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Here's How the 2018 Tricare Changes Impact Retirees

Jonathan Serna, a registered nurse at the William Beaumont Army Medical Center, checks on Henrie Schneider during Schneider's stay at WBAMC's Surgical Ward, April 11. (Marcy Snchez/ William Beaumont Army Medical Center)
Jonathan Serna, a registered nurse at the William Beaumont Army Medical Center, checks on Henrie Schneider during Schneider's stay at WBAMC's Surgical Ward, April 11. (Marcy Snchez/ William Beaumont Army Medical Center)

A series of changes to Tricare ushered in through a periodic contractor update or ordered by Congress have major impacts on current and future military retirees, including how they enroll in coverage and what they pay out of pocket.

Fast Facts:

  • Tricare for Life users are not impacted.
  • Tricare plan names, region borders and managing contractors are changing Jan. 1.
  • All Tricare Standard retirees and Tricare Retired Reserve users will see point-of-service fee changes.
  • Retirees of the future force will face annual enrollment fees for all plans; current retirees continue to pay an enrollment fee for Tricare Prime only.

Read how the changes impact other users, including active-duty families and those with Tricare Reserve Select.

Contractor, Region and Program Name Changes

Starting Jan. 1, Tricare's Extra and Standard plans will be rolled into one system known as Tricare Select, thanks to legislation passed by Congress last year.

At the same time, a regular Tricare contract update is ushering in changes to Tricare's regions and contractors.

Rather than the three region system used today, Tricare will divide into two regions -- Tricare East and West.

Tricare East will be managed by Humana Military. Tricare West will be managed by Health Net Federal Service.

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Changes to How -- and When -- You Enroll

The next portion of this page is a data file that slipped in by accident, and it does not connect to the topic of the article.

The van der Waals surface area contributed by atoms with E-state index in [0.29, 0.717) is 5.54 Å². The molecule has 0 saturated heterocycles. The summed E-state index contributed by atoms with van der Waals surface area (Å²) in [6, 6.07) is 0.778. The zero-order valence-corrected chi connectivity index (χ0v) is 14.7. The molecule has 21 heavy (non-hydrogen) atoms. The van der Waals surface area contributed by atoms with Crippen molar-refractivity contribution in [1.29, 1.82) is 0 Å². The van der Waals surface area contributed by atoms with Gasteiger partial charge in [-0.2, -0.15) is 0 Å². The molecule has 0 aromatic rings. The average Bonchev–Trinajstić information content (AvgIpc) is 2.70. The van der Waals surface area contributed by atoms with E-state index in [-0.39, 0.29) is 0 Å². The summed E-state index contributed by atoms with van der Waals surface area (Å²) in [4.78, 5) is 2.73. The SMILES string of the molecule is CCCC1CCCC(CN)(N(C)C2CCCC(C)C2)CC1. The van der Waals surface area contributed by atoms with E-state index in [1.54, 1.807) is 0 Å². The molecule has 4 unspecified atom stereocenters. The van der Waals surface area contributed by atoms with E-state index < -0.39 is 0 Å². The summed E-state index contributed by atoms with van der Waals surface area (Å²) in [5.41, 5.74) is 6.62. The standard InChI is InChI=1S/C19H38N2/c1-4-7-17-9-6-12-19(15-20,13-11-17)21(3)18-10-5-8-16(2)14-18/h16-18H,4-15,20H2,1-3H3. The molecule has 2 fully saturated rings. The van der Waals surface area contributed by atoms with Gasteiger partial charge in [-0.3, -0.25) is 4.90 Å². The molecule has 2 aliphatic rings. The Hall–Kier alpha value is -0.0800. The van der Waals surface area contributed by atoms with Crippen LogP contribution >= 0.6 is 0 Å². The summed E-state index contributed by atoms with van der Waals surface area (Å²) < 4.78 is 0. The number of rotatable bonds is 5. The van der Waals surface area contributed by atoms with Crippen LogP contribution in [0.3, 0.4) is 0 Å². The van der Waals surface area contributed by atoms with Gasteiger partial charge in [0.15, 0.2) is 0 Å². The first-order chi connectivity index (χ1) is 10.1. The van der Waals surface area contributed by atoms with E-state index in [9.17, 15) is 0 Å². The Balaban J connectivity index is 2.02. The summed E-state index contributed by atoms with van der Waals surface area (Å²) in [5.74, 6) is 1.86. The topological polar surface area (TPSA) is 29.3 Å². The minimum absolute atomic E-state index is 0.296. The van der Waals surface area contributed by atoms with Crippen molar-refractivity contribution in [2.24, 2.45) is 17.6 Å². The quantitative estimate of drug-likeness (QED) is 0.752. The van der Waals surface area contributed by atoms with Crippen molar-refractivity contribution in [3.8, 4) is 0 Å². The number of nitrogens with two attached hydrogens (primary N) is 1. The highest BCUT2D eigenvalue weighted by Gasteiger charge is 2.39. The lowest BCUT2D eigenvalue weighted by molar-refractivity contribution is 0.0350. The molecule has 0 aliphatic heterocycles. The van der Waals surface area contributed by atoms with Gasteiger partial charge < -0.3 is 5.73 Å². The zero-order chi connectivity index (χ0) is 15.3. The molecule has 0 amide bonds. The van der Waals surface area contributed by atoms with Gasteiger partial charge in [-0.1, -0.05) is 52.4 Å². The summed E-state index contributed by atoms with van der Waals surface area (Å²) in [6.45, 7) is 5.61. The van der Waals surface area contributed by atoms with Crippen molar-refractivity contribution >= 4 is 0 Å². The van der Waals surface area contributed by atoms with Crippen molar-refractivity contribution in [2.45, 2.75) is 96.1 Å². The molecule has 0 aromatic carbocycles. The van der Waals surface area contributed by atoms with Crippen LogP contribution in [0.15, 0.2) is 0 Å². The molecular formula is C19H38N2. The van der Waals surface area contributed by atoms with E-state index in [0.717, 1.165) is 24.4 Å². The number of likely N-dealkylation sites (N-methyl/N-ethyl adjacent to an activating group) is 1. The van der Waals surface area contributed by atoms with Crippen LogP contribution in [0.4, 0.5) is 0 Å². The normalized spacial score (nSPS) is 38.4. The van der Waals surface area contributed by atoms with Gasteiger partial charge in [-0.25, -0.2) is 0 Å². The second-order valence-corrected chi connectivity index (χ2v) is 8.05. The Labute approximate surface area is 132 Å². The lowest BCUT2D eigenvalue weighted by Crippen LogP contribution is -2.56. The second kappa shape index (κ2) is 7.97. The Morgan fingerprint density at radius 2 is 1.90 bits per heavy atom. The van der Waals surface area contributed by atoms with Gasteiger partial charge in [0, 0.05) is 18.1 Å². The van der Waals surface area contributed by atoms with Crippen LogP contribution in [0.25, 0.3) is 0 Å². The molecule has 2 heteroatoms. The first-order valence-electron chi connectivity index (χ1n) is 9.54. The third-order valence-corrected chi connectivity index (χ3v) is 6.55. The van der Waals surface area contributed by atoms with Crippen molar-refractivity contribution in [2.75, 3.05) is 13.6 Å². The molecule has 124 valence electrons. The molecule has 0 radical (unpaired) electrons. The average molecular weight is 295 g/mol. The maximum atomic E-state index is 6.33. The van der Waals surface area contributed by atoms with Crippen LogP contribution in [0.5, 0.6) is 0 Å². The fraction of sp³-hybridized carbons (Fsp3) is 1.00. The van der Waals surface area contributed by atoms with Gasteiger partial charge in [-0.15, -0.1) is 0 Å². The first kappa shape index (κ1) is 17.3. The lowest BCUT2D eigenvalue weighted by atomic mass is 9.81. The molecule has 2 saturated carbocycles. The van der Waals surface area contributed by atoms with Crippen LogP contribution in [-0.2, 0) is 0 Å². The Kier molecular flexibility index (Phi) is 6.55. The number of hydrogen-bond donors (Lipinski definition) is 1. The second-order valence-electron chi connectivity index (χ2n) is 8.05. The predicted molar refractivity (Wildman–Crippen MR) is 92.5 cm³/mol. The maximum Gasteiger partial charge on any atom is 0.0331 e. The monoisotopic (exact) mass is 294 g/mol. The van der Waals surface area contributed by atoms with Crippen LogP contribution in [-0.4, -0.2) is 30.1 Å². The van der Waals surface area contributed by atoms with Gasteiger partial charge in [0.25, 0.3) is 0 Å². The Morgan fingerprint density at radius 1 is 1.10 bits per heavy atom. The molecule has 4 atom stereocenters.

Currently, all Tricare users, including retirees, can switch between coverage plans throughout the year for any reason.

But beginning in 2019, all Tricare users will be blocked from switching between plans at will.

Instead, they will need to wait for a "qualifying life event," such as the birth of a baby or a move, or change during an annual open enrollment period each fall.

During open enrollment, users have two options, Tricare officials said. They can choose to change their plan, or they can do nothing and stay in their current plan.

Retirees who want to use Tricare Prime will also need to pay their annual enrollment fee, just as they do now, officials said.

Whether Tricare users must take action each fall or risk losing their plan has been a point of confusion as the new system rolls out.

Tricare clarified Oct. 6 that all users will remain enrolled year after year, assuming they pay their enrollment fees and remain eligible for coverage, officials said.

Users do not need to do anything to remain in their current plan other than pay any annual fee during or after open enrollment, they said.

Enrollment Fee Timing Moved

Right now, Tricare Prime retiree users pay an annual enrollment fee every October. Starting in 2018, however, Tricare will switch to a calendar year system.